A man sits in front of his workstation inside the Double Asteroid Redirection Test (DART) spacecraft mission operations center as he

NASA prepares to deflect asteroid, in key test of planetary defense

A man sits at his workstation inside the mission operations center of the Double Asteroid Redirection Test (DART) spacecraft, which is rapidly approaching its target.

Bet the dinosaurs hope they’ll think of this.


NASA on Monday will attempt a feat no human has ever accomplished: deliberately crashing a spacecraft into an asteroid to deflect its orbit slightly, a key test of our ability to stop cosmic objects from destroying life on Earth.

The Double Asteroid Redirection Test (DART) spacecraft, which launched from California last November, is fast approaching its target, which will hit it at about 14,000 mph (23,000 km/h).

To be sure, neither the asteroid moon Dimorphos nor its orbiting big brother Didymos poses any threat, as the pair orbits the sun and comes as close as 7 million miles to Earth.

But the experiment is one that NASA believes is an important one to carry out before an actual need is discovered.

“This is an exciting time, not only for the agency, but frankly, in space history and human history,” NASA’s planetary defense officer Lindley Johnson told reporters at a Thursday briefing.

If all goes according to plan, the impact between the car-sized spacecraft and the 530-foot (160-meter, or two Statue of Liberty) asteroid should take place on September 26 at 7:14pm ET (GMT+8). 2314), and can follow the NASA livestream.

By hitting Dimorphos head-on, NASA hopes to push it into a smaller orbit, slashing the time it takes to orbit Diymos by ten minutes, currently 11 hours and 55 minutes — a change that will follow.

Proof-of-concept experiments will enable things that have only been attempted in science fiction before — especially movies like Doomsday and Don’t Look Up.

Graphics from NASA's DART mission, which rammed a small spacecraft into a mini-asteroid to change its trajectory to test any potential

Graphics from NASA’s DART mission, which rammed a small spacecraft into a mini-asteroid to change its trajectory to test for any potentially dangerous asteroids in the future.

technically challenging

As the spacecraft propels through space, flying autonomously in the final stages of the mission like a self-guided missile, its main camera system, called DRACO, will begin taking the first pictures of Dimorphos.

“It starts with a small point of light and then eventually zooms in and fills the entire field of view,” Nancy Chabot of Johns Hopkins University’s Applied Physics Laboratory (APL) said in a recent briefing.

“These images will continue to exist until they stop,” added the planetary scientist.

In a few minutes, a toaster-sized satellite called LICIACube, which separated from DART a few weeks ago, will fly by the site at close range to capture images of the collision and ejecta (shattering rocks that flew out from the impact).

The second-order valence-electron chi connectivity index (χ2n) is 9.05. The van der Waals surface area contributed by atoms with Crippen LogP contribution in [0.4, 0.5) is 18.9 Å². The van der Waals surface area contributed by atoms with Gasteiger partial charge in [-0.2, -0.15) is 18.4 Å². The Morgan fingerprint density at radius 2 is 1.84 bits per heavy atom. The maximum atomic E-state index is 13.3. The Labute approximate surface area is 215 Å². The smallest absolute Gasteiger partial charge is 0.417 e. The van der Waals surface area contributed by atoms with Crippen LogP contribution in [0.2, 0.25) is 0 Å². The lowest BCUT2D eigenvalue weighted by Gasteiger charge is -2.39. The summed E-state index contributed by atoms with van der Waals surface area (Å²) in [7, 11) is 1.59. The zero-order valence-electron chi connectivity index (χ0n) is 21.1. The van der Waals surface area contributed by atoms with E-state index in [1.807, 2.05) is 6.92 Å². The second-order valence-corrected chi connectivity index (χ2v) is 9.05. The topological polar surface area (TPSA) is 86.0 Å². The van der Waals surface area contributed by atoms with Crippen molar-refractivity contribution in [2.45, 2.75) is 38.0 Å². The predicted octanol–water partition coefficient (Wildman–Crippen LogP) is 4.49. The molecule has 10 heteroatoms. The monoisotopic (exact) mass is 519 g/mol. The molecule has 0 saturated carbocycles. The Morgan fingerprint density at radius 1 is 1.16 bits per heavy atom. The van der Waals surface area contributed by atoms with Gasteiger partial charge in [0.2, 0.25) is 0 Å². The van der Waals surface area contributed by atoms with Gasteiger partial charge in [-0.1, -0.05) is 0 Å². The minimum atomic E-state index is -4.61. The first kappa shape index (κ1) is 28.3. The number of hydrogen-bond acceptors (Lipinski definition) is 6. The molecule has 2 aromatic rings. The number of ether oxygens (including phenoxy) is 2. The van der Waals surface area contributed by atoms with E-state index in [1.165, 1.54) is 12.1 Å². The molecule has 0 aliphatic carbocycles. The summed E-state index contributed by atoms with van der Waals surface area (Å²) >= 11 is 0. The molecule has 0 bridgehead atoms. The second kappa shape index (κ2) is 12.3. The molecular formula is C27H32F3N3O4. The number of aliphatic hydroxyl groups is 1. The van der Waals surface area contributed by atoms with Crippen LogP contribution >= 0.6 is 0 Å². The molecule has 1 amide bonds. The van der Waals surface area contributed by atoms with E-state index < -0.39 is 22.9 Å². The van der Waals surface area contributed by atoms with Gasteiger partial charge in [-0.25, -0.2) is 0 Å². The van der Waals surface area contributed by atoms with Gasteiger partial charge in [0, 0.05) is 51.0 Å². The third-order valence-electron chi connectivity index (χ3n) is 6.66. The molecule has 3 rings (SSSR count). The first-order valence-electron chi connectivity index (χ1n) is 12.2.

Photos of LICIACube will be sent back in the coming weeks and months.

Watching the event, too: A series of telescopes on Earth and in space — including the recently commissioned James Webb — may be able to see a bright cloud of dust.

Finally, when a European Space Agency mission called Hera arrives in four years’ time to survey Dimorphos’ surface and measure its mass, the full picture of the system will be revealed, which scientists can only guess at for now.

If DART succeeds, it is the first step towards a world that can protect itself from future existential threats, the plan says

Planetary scientist Nancy Chabot said that if DART is successful, it is the first step towards a world that can protect itself from future existential threats.

preparing

Of the billions of asteroids and comets in our solar system, only a handful are considered potentially dangerous to our planet, and none for the next hundred years or so.

But “I promise you, if you wait long enough, an object will appear,” said NASA chief scientist Thomas Zurbuchen.

We know from the geological record—for example, the 6-mile-wide Chicxulub asteroid hit Earth 66 million years ago, plunging the world into a long winter and causing the mass extinction of dinosaurs and 75% of species.

By contrast, an asteroid the size of Dimorphos would only have a regional impact, such as destroying a city, albeit more powerful than any nuclear bomb in history.

Scientists also hope to gather valuable new information that could give them a more general understanding of the properties of asteroids.

How much momentum DART imparts to Dimorphos will depend on whether the asteroid is a solid rock, or more like a “garbage heap” of boulders bound by mutual gravity, a property that’s not yet known.

We also don’t know its actual shape: it’s more of a dog bone or a doughnut, but NASA engineers believe DART’s SmartNav guidance system will hit the target.

If it misses, NASA will try again in two years, just enough fuel in the spacecraft to get through again.

But if it’s successful, it’s the first step toward a world that can protect itself from future existential threats, Chabot said.


NASA will crash a spacecraft into a 525-foot-wide asteroid in September.Here’s how to watch it


© 2022 AFP

Citation: NASA prepares to deflect asteroid, in key test of planetary defense (2022, September 23) Retrieved September 23, 2022 from https://phys.org/news/2022-09-nasa- gears-deflect-asteroid-key.html

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